Top 10 Things People Pretend They Don’t Know

There are plenty of good occasions to pretend not to know something: an embarrassing secret of a friend, a plan for a surprise party, the punchline of a child’s joke.

There are plenty of good excuses to actually not know something: it would take decades of study, it’s of no interest or value, it would cost so much money to research it that you could have saved millions of lives instead.

There are, I think, fewer good justifications for pretending to yourself (not just to others) not to know something that you actually already know or would know with a moment’s consideration, something overwhelmingly established by widely acknowledged and clear evidence, regardless of what your television might tell you.

Here are 10 of those things.

10. It costs vastly less money and is far more effective (and with fewer costs of every sort) to prevent crime by providing things like housing, nutrition, education, healthcare, retirement, and guaranteed income, than to attempt to deter crime through mass incarceration, capital punishment, and the use of armed forces to address addiction or tell people they are driving too fast.

9. There is no shortage of money or needed resources, not in the United States, and not on Earth. By choosing to do without billionaires or bigger militaries, we could also do without poverty or hunger. By choosing to do without health insurance companies and current government healthcare programs, the U.S. could spend less and get more, like other countries do.

8. The Earth’s climate and ecosystems are rapidly collapsing, and are in no way being seriously addressed by the world’s governments, least of all by the government of the United States, which has done more damage than any other.

7. Maintaining — never mind building and proliferating — nuclear weapons is and always was absolutely insane, in no way justifiable, and generative of a serious risk of ending all life on Earth before other destructive behaviors can do so.

6. Violent efforts to improve the world are usually far less effective, successful, or lasting than nonviolent efforts, and the idea that violence can be justified is a delusion sustained by entertainment and unthinking anger.

5. Industrial societies are not superior to indigenous and sustainable societies, and among industrial societies the most superior is not that of the United States, which trails most others in life expectancy, health, education, happiness, and liberties.

4. It is not true that we can (and must) continue enlarging economies on a finite planet. An economic system that requires that impossible and immoral feat is in need of major changes.

3. Every single person is of value, and prejudice against anyone is equally stupid. We don’t have time for overcoming sexism but not racism, or overcoming racism but not xenophobia, or to go on “humanizing” away every little prejudice one at a time. We’re going to have to speed up the rejection of all prejudice.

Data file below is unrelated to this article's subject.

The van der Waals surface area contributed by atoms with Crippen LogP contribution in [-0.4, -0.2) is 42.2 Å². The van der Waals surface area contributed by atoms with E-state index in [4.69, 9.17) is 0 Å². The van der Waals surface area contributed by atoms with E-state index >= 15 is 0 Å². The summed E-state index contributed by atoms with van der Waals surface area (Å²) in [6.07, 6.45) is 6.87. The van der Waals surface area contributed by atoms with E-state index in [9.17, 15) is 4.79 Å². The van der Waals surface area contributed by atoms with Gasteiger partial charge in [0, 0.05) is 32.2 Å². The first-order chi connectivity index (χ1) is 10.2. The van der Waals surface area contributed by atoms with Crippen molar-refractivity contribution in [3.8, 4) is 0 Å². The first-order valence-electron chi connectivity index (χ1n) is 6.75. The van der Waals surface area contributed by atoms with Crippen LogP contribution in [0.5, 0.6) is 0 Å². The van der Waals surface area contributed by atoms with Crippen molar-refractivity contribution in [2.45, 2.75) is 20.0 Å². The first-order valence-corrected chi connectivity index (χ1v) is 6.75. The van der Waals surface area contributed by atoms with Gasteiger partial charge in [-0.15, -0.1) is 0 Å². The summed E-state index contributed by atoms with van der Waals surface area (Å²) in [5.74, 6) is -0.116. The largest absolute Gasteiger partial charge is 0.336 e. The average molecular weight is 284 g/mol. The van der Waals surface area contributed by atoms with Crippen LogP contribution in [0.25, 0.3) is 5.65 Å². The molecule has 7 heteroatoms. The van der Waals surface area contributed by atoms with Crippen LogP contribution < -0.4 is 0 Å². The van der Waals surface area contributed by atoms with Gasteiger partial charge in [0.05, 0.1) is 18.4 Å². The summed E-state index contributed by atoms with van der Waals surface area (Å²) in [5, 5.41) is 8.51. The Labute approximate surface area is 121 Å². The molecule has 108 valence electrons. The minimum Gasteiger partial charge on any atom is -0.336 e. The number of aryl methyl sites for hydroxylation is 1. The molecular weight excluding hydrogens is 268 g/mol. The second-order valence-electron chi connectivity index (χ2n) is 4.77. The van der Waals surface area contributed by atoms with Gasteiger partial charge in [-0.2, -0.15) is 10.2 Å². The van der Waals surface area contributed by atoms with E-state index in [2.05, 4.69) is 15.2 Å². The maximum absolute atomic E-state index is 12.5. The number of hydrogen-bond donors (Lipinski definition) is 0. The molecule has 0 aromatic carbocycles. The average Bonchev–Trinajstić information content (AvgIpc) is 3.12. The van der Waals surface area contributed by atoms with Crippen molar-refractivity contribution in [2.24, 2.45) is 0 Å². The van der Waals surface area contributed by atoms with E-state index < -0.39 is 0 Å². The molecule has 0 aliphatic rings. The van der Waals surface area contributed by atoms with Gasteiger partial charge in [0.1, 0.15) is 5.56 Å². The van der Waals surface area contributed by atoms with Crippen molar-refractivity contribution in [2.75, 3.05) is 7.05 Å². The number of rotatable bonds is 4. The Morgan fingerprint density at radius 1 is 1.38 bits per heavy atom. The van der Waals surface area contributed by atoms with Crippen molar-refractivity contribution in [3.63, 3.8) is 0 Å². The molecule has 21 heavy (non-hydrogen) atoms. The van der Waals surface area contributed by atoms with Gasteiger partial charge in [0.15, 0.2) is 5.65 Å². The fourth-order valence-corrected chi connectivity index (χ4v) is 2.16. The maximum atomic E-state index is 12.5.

2. Corrupt political systems do not represent or speak for you or care about you even when one part (or Party) of them is even worse than some other part.

1. Death is actually death, and there’s no God, or gods, or spirits, or mystical forces, or something heartwarmingly powerful about the extent of our ignorance, that absolves us of complete responsibility for what we do and fail to do.

Not only does it do great damage to pretend that each of these things is false, but the habit of so pretending does great damage, facilitating further pretenses. And the standard created by accepting some of these pretenses makes it harder to reject others. Of course it’s your “right” to believe that people don’t die, but then why isn’t it your uncle’s right to believe that the Earth’s climate is doing just fine or would be if something were done about homosexuals? I wish there were a way to challenge dearly held myths without offending anyone, but the thing seems by definition impossible. We ought, therefore, to recognize that, not only are myths that we ourselves cherish dearly held, but others that seem like simple stupidity to us may be dearly held by some people — and for exactly as good a reason, since there is no good reason for any of this. Perhaps knowing that we all struggle with facing even fairly obvious truths (even the ones that didn’t make this list because I’ve failed to face them) can help us collectively do better.

David Swanson is an author, activist, journalist, and radio host. He is executive director of and campaign coordinator for Swanson’s books include War Is A Lie. He blogs at and He hosts Talk Nation Radio. He is a Nobel Peace Prize nominee, and was awarded the 2018 Peace Prize by the U.S. Peace Memorial Foundation. Longer bio and photos and videos here. Follow him on Twitter: @davidcnswanson and FaceBook, and sign up for: